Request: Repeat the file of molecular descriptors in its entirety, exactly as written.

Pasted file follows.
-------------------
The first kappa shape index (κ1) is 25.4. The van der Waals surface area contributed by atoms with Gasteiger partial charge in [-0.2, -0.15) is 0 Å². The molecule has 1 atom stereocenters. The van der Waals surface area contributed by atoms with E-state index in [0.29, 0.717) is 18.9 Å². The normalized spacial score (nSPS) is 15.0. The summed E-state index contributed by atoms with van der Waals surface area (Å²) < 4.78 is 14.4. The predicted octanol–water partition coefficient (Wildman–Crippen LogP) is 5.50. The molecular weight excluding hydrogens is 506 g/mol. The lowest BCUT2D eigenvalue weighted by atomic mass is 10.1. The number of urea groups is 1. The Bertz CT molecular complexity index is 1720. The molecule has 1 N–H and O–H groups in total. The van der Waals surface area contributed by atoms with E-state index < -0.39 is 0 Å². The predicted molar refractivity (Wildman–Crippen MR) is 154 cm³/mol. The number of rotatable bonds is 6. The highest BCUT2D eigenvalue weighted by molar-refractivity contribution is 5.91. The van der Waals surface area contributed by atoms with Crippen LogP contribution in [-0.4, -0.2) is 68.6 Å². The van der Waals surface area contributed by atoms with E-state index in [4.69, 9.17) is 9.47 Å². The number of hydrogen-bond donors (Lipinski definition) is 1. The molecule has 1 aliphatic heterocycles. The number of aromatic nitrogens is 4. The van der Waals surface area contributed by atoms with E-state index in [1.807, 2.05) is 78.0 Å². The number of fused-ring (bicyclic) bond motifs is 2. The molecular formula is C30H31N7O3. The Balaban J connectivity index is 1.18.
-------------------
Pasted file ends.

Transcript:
The first kappa shape index (κ1) is 25.4. The van der Waals surface area contributed by atoms with Gasteiger partial charge in [-0.2, -0.15) is 0 Å². The molecule has 1 atom stereocenters. The van der Waals surface area contributed by atoms with E-state index in [0.29, 0.717) is 18.9 Å². The normalized spacial score (nSPS) is 15.0. The summed E-state index contributed by atoms with van der Waals surface area (Å²) < 4.78 is 14.4. The predicted octanol–water partition coefficient (Wildman–Crippen LogP) is 5.50. The molecular weight excluding hydrogens is 506 g/mol. The lowest BCUT2D eigenvalue weighted by atomic mass is 10.1. The number of urea groups is 1. The Bertz CT molecular complexity index is 1720. The molecule has 1 N–H and O–H groups in total. The van der Waals surface area contributed by atoms with E-state index < -0.39 is 0 Å². The predicted molar refractivity (Wildman–Crippen MR) is 154 cm³/mol. The number of rotatable bonds is 6. The highest BCUT2D eigenvalue weighted by molar-refractivity contribution is 5.91. The van der Waals surface area contributed by atoms with Crippen LogP contribution in [-0.4, -0.2) is 68.6 Å². The van der Waals surface area contributed by atoms with E-state index in [4.69, 9.17) is 9.47 Å². The number of hydrogen-bond donors (Lipinski definition) is 1. The molecule has 1 aliphatic heterocycles. The number of aromatic nitrogens is 4. The van der Waals surface area contributed by atoms with E-state index in [1.807, 2.05) is 78.0 Å². The number of fused-ring (bicyclic) bond motifs is 2. The molecular formula is C30H31N7O3. The Balaban J connectivity index is 1.18.